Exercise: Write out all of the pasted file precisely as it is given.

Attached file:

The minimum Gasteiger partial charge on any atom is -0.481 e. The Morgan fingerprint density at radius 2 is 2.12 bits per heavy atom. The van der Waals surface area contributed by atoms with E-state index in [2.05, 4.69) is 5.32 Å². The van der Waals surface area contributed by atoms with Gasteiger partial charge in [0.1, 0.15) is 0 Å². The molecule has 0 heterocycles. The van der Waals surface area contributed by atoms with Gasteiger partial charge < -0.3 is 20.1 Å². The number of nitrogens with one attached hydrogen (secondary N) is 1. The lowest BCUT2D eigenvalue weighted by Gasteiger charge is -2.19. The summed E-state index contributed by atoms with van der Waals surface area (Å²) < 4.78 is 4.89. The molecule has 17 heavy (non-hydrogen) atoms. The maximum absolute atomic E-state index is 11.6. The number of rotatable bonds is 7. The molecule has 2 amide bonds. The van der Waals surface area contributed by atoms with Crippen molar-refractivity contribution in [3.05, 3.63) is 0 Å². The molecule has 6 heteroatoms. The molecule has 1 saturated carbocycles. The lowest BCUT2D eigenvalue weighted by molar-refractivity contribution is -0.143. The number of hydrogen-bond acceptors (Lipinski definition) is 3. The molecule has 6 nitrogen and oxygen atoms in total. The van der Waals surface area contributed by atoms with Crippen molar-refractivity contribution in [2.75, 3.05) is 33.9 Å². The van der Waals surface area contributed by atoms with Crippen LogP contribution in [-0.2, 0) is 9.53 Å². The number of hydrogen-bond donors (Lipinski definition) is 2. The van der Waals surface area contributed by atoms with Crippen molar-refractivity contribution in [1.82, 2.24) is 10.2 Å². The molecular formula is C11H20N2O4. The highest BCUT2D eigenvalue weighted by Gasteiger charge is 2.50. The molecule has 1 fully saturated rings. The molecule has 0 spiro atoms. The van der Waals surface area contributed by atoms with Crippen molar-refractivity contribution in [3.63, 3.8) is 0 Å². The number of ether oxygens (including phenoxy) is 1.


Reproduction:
The minimum Gasteiger partial charge on any atom is -0.481 e. The Morgan fingerprint density at radius 2 is 2.12 bits per heavy atom. The van der Waals surface area contributed by atoms with E-state index in [2.05, 4.69) is 5.32 Å². The van der Waals surface area contributed by atoms with Gasteiger partial charge in [0.1, 0.15) is 0 Å². The molecule has 0 heterocycles. The van der Waals surface area contributed by atoms with Gasteiger partial charge < -0.3 is 20.1 Å². The number of nitrogens with one attached hydrogen (secondary N) is 1. The lowest BCUT2D eigenvalue weighted by Gasteiger charge is -2.19. The summed E-state index contributed by atoms with van der Waals surface area (Å²) < 4.78 is 4.89. The molecule has 17 heavy (non-hydrogen) atoms. The maximum absolute atomic E-state index is 11.6. The number of rotatable bonds is 7. The molecule has 2 amide bonds. The van der Waals surface area contributed by atoms with Crippen molar-refractivity contribution in [3.05, 3.63) is 0 Å². The molecule has 6 heteroatoms. The molecule has 1 saturated carbocycles. The lowest BCUT2D eigenvalue weighted by molar-refractivity contribution is -0.143. The number of hydrogen-bond acceptors (Lipinski definition) is 3. The molecule has 6 nitrogen and oxygen atoms in total. The van der Waals surface area contributed by atoms with Crippen molar-refractivity contribution in [2.75, 3.05) is 33.9 Å². The van der Waals surface area contributed by atoms with Crippen LogP contribution in [-0.2, 0) is 9.53 Å². The number of hydrogen-bond donors (Lipinski definition) is 2. The van der Waals surface area contributed by atoms with Crippen molar-refractivity contribution in [1.82, 2.24) is 10.2 Å². The molecular formula is C11H20N2O4. The highest BCUT2D eigenvalue weighted by Gasteiger charge is 2.50. The molecule has 1 fully saturated rings. The molecule has 0 spiro atoms. The van der Waals surface area contributed by atoms with Crippen molar-refractivity contribution in [3.63, 3.8) is 0 Å². The number of ether oxygens (including phenoxy) is 1.